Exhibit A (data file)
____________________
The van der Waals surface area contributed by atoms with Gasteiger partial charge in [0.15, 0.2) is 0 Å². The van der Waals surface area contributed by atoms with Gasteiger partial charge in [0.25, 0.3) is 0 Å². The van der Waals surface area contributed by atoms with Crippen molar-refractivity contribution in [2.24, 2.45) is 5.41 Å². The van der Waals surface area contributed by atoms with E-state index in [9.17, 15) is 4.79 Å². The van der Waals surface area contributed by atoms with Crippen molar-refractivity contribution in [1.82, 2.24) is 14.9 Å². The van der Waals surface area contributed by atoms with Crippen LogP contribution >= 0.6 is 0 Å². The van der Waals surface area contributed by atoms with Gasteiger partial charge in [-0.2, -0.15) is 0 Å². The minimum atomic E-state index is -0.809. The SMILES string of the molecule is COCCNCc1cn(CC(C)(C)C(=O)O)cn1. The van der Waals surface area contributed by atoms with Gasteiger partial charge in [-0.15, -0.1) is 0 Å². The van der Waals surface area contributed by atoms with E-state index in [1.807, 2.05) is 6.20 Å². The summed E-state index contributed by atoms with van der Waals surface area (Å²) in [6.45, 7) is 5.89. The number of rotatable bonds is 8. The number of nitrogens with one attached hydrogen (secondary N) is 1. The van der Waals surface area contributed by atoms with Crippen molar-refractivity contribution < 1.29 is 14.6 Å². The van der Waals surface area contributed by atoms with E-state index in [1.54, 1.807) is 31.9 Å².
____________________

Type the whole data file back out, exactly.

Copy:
The van der Waals surface area contributed by atoms with Gasteiger partial charge in [0.15, 0.2) is 0 Å². The van der Waals surface area contributed by atoms with Gasteiger partial charge in [0.25, 0.3) is 0 Å². The van der Waals surface area contributed by atoms with Crippen molar-refractivity contribution in [2.24, 2.45) is 5.41 Å². The van der Waals surface area contributed by atoms with E-state index in [9.17, 15) is 4.79 Å². The van der Waals surface area contributed by atoms with Crippen molar-refractivity contribution in [1.82, 2.24) is 14.9 Å². The van der Waals surface area contributed by atoms with Crippen LogP contribution >= 0.6 is 0 Å². The van der Waals surface area contributed by atoms with Gasteiger partial charge in [-0.2, -0.15) is 0 Å². The minimum atomic E-state index is -0.809. The SMILES string of the molecule is COCCNCc1cn(CC(C)(C)C(=O)O)cn1. The van der Waals surface area contributed by atoms with Gasteiger partial charge in [-0.15, -0.1) is 0 Å². The van der Waals surface area contributed by atoms with E-state index in [1.807, 2.05) is 6.20 Å². The summed E-state index contributed by atoms with van der Waals surface area (Å²) in [6.45, 7) is 5.89. The number of rotatable bonds is 8. The number of nitrogens with one attached hydrogen (secondary N) is 1. The van der Waals surface area contributed by atoms with Crippen molar-refractivity contribution < 1.29 is 14.6 Å². The van der Waals surface area contributed by atoms with E-state index in [1.54, 1.807) is 31.9 Å².